When you just look at how players like Myles Garrett, Jadeveon Clowney, Khalil Mack and Chase Young are built, it’s hard to see how offensive linemen stand a chance. They look like they were put on this planet to blow by and through offensive tackles and politely introduce the opposing quarterback to the turf. They’re some of the freakiest athletes on the football field. This hit below by Clowney in the 2013 Outback Bowl is over seven years old at this point, but it still gets brought up when talking about the No. 1 overall pick in the 2014 NFL Draft.
It highlights the type of athlete that is increasingly coming out of college at the edge defender position. Offensive tackles are impressive athletes in their own right, but they don’t have the same kind of athletic profile as their counterparts on the edge, sacrificing explosiveness for an extra 50 pounds on average. The table below shows the average combine results from 2006 to 2019 for edge defenders and tackles who played at least one regular season pass-rushing or pass-blocking snap in the NFL over that span, courtesy of Pro Football Reference.
|Measurable||Tackle Average||Edge Defender Average|
|Weight||314 pounds||261 pounds|
|40 Yard Dash||5.21s||4.75s|
|20 Yard Shuttle||4.74s||4.39s|
As to be expected, the edge defenders have the decided advantage in every measure of speed, explosiveness and agility while the tackles have a hefty advantage in the weight department. What is the purpose of pointing all this out? Because that gap in speed, explosiveness and agility is starting to show up on the field.
The density plot above is every pass-rushing season from an edge defender who recorded 100 or more pass-rushing snaps since the PFF era began in 2006, grouped into two bins (2006-2012 and 2013-2019). It may not look like a massive difference at first glance, and that’s because it isn’t one. The confidence intervals show, however, that edge defenders have gotten pressure at a significantly higher rate on average over the past seven years as opposed to the seven before that. The average percentage difference comes out to about 1% (10.2% in the first group compared to 11.1% in the latter), or an 8.8% increase over the second half of the PFF era.
Obviously, there are other factors that come in to play when looking at that increase in pressure rate, but it’s hard not to see the growing athletic gap between edge defenders and the players primarily tasked with blocking them as being toward the top of the list. That’s part of what made the results from the offensive tackles at this year’s Combine so promising. There are guys at the top of this tackle class who can help bridge that gap.
|Measurable||OT AVG||A. Thomas||J. Wills||T. Wirfs||J. Jones||M. Becton|
The table above shows the Combine results from PFF’s top five tackles in the class compared to the average results over the last 14 years pulled from the prior table. Except for Thomas’ and Jones’ 40-yard dash and Wills’ 20-yard shuttle, all five guys beat the positional average in every drill they ran.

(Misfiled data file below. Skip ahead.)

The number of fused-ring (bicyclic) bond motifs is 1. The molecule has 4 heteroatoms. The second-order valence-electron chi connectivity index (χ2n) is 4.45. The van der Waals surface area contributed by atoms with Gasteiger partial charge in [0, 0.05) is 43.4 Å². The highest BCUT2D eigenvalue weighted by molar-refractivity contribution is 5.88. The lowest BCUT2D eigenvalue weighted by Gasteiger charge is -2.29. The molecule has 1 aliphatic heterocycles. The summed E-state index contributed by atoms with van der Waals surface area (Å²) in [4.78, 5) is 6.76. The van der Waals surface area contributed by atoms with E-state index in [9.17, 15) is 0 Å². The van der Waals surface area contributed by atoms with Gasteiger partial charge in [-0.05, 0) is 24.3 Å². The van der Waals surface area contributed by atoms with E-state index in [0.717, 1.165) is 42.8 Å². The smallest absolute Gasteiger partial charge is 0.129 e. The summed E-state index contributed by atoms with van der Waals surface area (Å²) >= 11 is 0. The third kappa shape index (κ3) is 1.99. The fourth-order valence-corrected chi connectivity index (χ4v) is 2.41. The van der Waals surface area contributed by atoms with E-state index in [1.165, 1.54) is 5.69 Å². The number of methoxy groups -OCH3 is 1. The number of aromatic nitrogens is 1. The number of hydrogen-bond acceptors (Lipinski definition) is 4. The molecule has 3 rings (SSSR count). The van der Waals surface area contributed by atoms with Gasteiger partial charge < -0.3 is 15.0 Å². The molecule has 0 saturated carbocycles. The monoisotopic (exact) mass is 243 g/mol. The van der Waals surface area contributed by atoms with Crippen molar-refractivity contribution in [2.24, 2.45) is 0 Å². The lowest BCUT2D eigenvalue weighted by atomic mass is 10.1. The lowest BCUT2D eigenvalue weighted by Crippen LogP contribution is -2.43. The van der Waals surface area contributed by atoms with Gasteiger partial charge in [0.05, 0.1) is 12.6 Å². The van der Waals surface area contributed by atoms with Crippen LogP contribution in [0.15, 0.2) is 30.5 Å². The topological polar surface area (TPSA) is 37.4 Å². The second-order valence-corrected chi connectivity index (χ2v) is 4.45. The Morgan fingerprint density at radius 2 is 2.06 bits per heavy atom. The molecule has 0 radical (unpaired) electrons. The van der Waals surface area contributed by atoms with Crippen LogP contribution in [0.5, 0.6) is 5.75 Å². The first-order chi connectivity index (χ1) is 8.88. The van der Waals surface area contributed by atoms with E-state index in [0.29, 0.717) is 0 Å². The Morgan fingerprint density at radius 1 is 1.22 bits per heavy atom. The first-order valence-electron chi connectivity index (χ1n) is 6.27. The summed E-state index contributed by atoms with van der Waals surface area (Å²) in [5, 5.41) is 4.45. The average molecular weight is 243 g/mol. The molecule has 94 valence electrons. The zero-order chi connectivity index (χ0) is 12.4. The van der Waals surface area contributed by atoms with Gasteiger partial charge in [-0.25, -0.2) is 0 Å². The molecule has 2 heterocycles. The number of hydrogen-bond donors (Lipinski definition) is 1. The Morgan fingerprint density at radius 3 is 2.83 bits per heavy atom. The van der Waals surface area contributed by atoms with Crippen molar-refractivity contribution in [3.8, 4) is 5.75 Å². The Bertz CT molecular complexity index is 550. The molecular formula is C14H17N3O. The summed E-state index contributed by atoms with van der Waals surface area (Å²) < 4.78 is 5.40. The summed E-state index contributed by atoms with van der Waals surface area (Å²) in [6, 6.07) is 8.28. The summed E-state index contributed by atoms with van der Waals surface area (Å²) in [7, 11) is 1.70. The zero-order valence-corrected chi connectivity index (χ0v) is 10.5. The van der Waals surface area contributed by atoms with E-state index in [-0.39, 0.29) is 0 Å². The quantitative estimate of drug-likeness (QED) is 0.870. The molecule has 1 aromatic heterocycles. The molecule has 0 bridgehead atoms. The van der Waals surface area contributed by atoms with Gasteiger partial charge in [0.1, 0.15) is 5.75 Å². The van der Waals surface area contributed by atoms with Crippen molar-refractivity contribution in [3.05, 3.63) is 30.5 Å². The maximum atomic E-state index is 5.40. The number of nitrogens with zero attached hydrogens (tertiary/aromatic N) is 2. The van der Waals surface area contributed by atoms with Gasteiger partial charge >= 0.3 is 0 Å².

The strong testing numbers were to be expected, especially from Wills and Wirfs. PFF’s lead draft analyst Mike Renner categorized Wills as “one of the most explosive and agile offensive tackles you’ll ever see” and Wirfs as “not only physically dominant, but so damn smooth as well” in the PFF Draft Guide. Let me tell you, folks — those two did not disappoint.
Wills pushed a 5.0-second 40-yard dash while beating out the positional average broad jump by nearly 10 inches and vertical jump by just over six inches. That kind of explosion is not something you generally see out of a guy listed at 6-foot-4 and 312 pounds.
Somehow it was overshadowed, though, by the display that Wirfs put on. He managed to broad jump over 10 feet, post a vertical of better than 36 inches and run a 4.85 40-yard dash, all at 320 pounds. Everyone knew that Wirfs was a unique athlete coming into the Combine, but whew, those are some all-time numbers at his size.
Among the 446 players to weigh in at 315+ pounds at the Combine, here’s where @HawkeyeFootball OL Tristan Wirfs stacks up:
Vertical: 36.5" (1st)
Broad: 121” (1st)
40: 4.85s (1st)
E X P L O S I V E ????
— Austin Gayle (@PFF_AustinGayle) March 1, 2020
By comparison, the numbers from Thomas and Jones look rather pedestrian, but it was still a strong week for them. Then, there's Becton, the 6-foot-7, 364-pound mountain of a man who came out and ran a 5.10-second 40-yard dash. He didn’t participate in any of the jumps or agility drills, but frankly, he didn’t need to. The ability to move that fast at that size is going to have tackle-needy teams drooling at the top of the draft.
Ezra Cleveland out of Boise State is worth a shout, as well, after leading all tackles with a 7.26-second three-cone drill and a 4.46-second shuttle while breaking the 5.0-second threshold in the 40-yard dash (4.93). Even Austin Jackson out of USC — a guy who PFF is lower on than consensus — tested out at an extremely high level for his size in Indianapolis.
These guys don’t just have the athletic profiles of plus-starters in the NFL. They also have the grading profile at the college level to back it up. Thomas (92.4), Jones (93.2) and Wirfs (91.3) all graded out at 90.0 or better during the 2019 season; Wills (86.9), Becton (81.3) and Cleveland (82.5) were all at 80.0 or higher. The top end of this tackle class has the potential to be historically strong, and their testing numbers show that they should be well suited athletically to deal with the increasingly difficult task of blocking NFL-caliber edge defenders. That is something the NFL could use more of.